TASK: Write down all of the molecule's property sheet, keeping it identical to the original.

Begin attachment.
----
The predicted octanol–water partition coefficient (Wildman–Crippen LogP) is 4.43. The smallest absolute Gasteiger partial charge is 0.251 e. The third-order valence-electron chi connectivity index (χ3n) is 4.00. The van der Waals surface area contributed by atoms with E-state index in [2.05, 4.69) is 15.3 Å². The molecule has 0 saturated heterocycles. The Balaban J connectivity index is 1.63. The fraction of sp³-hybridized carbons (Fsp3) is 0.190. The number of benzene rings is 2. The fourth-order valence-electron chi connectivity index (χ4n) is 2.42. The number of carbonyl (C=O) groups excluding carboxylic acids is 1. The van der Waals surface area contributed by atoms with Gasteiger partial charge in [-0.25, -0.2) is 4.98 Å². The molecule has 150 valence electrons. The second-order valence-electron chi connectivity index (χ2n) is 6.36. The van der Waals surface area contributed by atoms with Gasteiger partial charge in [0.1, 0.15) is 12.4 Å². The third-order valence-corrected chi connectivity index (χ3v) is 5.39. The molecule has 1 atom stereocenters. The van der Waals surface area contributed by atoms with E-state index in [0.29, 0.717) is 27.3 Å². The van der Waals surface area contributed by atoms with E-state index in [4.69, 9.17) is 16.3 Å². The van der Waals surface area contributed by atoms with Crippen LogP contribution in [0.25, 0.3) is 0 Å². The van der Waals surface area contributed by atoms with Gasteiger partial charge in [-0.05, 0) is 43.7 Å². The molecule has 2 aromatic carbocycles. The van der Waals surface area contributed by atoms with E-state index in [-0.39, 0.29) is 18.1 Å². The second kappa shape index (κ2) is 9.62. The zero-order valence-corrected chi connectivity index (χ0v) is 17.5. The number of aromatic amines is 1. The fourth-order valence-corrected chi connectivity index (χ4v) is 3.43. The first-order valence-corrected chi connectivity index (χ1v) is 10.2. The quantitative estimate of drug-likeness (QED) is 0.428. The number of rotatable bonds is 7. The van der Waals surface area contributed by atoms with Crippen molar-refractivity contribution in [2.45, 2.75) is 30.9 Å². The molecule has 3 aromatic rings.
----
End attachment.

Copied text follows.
The predicted octanol–water partition coefficient (Wildman–Crippen LogP) is 4.43. The smallest absolute Gasteiger partial charge is 0.251 e. The third-order valence-electron chi connectivity index (χ3n) is 4.00. The van der Waals surface area contributed by atoms with E-state index in [2.05, 4.69) is 15.3 Å². The molecule has 0 saturated heterocycles. The Balaban J connectivity index is 1.63. The fraction of sp³-hybridized carbons (Fsp3) is 0.190. The number of benzene rings is 2. The fourth-order valence-electron chi connectivity index (χ4n) is 2.42. The number of carbonyl (C=O) groups excluding carboxylic acids is 1. The van der Waals surface area contributed by atoms with Gasteiger partial charge in [-0.25, -0.2) is 4.98 Å². The molecule has 150 valence electrons. The second-order valence-electron chi connectivity index (χ2n) is 6.36. The van der Waals surface area contributed by atoms with Gasteiger partial charge in [0.1, 0.15) is 12.4 Å². The third-order valence-corrected chi connectivity index (χ3v) is 5.39. The molecule has 1 atom stereocenters. The van der Waals surface area contributed by atoms with E-state index in [0.29, 0.717) is 27.3 Å². The van der Waals surface area contributed by atoms with E-state index in [4.69, 9.17) is 16.3 Å². The van der Waals surface area contributed by atoms with Crippen LogP contribution in [0.25, 0.3) is 0 Å². The van der Waals surface area contributed by atoms with Gasteiger partial charge in [-0.05, 0) is 43.7 Å². The molecule has 2 aromatic carbocycles. The van der Waals surface area contributed by atoms with E-state index in [-0.39, 0.29) is 18.1 Å². The second kappa shape index (κ2) is 9.62. The zero-order valence-corrected chi connectivity index (χ0v) is 17.5. The number of aromatic amines is 1. The fourth-order valence-corrected chi connectivity index (χ4v) is 3.43. The first-order valence-corrected chi connectivity index (χ1v) is 10.2. The quantitative estimate of drug-likeness (QED) is 0.428. The number of rotatable bonds is 7. The van der Waals surface area contributed by atoms with Crippen molar-refractivity contribution in [2.45, 2.75) is 30.9 Å². The molecule has 3 aromatic rings.